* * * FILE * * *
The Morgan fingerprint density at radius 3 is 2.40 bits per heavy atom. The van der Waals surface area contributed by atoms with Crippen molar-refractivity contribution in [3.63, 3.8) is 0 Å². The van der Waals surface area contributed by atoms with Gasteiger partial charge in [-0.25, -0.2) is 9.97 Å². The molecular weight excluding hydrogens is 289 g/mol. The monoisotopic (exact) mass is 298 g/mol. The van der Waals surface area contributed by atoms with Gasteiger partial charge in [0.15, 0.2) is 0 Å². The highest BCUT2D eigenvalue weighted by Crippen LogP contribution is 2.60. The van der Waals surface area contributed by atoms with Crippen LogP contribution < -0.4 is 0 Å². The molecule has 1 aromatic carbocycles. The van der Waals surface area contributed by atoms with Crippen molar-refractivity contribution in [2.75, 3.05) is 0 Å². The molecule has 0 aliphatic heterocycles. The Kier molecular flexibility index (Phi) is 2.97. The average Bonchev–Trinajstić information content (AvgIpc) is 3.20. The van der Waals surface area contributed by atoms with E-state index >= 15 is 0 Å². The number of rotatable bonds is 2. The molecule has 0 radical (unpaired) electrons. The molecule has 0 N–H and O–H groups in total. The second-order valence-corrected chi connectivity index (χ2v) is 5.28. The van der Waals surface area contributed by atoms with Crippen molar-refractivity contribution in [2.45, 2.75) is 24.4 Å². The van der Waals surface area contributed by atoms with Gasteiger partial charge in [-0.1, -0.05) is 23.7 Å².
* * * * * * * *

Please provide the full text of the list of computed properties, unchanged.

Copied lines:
The Morgan fingerprint density at radius 3 is 2.40 bits per heavy atom. The van der Waals surface area contributed by atoms with Crippen molar-refractivity contribution in [3.63, 3.8) is 0 Å². The van der Waals surface area contributed by atoms with Gasteiger partial charge in [-0.25, -0.2) is 9.97 Å². The molecular weight excluding hydrogens is 289 g/mol. The monoisotopic (exact) mass is 298 g/mol. The van der Waals surface area contributed by atoms with Gasteiger partial charge in [0.15, 0.2) is 0 Å². The highest BCUT2D eigenvalue weighted by Crippen LogP contribution is 2.60. The van der Waals surface area contributed by atoms with Crippen LogP contribution < -0.4 is 0 Å². The molecule has 1 aromatic carbocycles. The van der Waals surface area contributed by atoms with Crippen molar-refractivity contribution in [2.75, 3.05) is 0 Å². The molecule has 0 aliphatic heterocycles. The Kier molecular flexibility index (Phi) is 2.97. The average Bonchev–Trinajstić information content (AvgIpc) is 3.20. The van der Waals surface area contributed by atoms with E-state index >= 15 is 0 Å². The number of rotatable bonds is 2. The molecule has 0 radical (unpaired) electrons. The molecule has 0 N–H and O–H groups in total. The second-order valence-corrected chi connectivity index (χ2v) is 5.28. The van der Waals surface area contributed by atoms with Crippen molar-refractivity contribution in [2.45, 2.75) is 24.4 Å². The van der Waals surface area contributed by atoms with Gasteiger partial charge in [-0.1, -0.05) is 23.7 Å².